CLS Bank prevails over NAB in patent appeal

Ian Rogers

National Australia Bank has lost its most recent court battle in a long-running effort by the bank to earn a return on a speculative, 18-year-old investment in a technology company.

On Friday, the full bench of the United States Court of Appeals for the Federal Circuit ruled against NAB's half-owned associate Alice Corporation and in favour of CLS Bank.

Alice Corp had been seeking to enforce a patent that the firm contended describes the operating model of the specialist foreign exchange bank, CLS.

Alice Corp's patents describe a method by which banks exchange obligations through the use of shadow credit and debit records held by a supervisory institution. The patents describe the priority order and limitations that apply to the processing of the obligations, and the need for each bank that uses the supervisory institution to maintain a credit balance in the shadow record.

The significance to CLS Bank of these patents, assuming they were valid, was that the approach closely parallels the business methods adopted by banks.

Established in 1997 by several of the world's major banks, CLS Bank is a collaborative enterprise that aims to curtail (and almost eliminate) settlement risk.  It arose from the then usual practice of delayed settlement on foreign exchange transactions. Scores of banks and other financial institutions now own CLS, including NAB and Australia's other major banks.

The US Court of Appeals held that "the asserted claims drawn to methods, computer-readable media, and systems are not patent eligible and are hence invalid." The Alice Corporation's patents, the court ruled, "fail to recite patent-eligible subject matter."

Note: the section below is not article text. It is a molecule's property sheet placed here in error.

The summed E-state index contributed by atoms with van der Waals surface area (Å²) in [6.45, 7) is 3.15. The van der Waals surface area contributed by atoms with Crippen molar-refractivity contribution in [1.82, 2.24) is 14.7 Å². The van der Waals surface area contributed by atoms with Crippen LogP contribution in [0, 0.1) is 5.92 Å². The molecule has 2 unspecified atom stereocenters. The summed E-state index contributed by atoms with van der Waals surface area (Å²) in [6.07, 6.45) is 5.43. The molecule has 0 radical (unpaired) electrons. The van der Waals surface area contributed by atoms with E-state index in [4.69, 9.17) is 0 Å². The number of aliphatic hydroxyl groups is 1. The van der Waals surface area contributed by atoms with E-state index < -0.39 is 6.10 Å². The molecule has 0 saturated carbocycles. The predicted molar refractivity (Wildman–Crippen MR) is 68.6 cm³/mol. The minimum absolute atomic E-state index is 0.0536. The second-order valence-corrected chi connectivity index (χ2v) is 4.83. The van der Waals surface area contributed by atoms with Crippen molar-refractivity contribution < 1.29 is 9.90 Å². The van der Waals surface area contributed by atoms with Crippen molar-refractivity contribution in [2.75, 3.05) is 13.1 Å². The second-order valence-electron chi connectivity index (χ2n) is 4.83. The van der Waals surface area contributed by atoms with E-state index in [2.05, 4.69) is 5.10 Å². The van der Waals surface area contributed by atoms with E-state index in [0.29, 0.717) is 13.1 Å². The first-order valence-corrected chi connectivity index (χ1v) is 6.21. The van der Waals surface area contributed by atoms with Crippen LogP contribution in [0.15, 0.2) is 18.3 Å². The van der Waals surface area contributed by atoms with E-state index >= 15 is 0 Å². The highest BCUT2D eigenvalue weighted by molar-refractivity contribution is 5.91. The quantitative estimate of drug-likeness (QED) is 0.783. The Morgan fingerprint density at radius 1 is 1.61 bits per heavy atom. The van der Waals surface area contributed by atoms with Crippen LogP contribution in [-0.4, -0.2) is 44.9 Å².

The court took a dim view of the patent claims.

The majority of the court bench wrote: "The requirement for computer participation in these claims fails to supply an 'inventive concept' that represents a non-trivial, non-conventional human contribution or materially narrows the claims relative to the abstract idea they embrace.

"Nor does requiring the supervisory institution to create and adjust a 'shadow credit record' and a 'shadow debit record' narrow the claims from the realm of abstraction.

"With the term 'shadow record', the claim uses extravagant language to recite a basic function required of any financial intermediary in an escrow arrangement – tracking each party’s obligations and performance.

"Viewed properly as reciting no more than the necessary tracking activities of a supervisory institution, the steps relating to creating a 'shadow record' and then obtaining and adjusting its balance are insignificant '[pre]-solution activity'."

The court also concluded that "providing end-of-day instructions to the exchange institutions to reconcile the parties' real-world accounts with the day's accumulated adjustments to their shadow records is a similarly trivial limitation that does not distinguish the claimed method."

The majority of the bench wrote that "upholding Alice's claims to methods of financial intermediation would pre-empt [the] use of this approach in all fields, and would effectively grant a monopoly over an abstract idea."

Melbourne inventor Ian Shepherd, through his company Alice Corporation Pty Ltd, filed a series of patents in the early 1990s in the US and elsewhere.

NAB acquired a stake in Shepherd's business in 1995. The bank has invested A$26 million in Alice Corporation since that time, including a top up of US$700,000 during the period of the full court appeal. The bank holds 50 per cent of the ordinary shares and all of the preference shares in the company.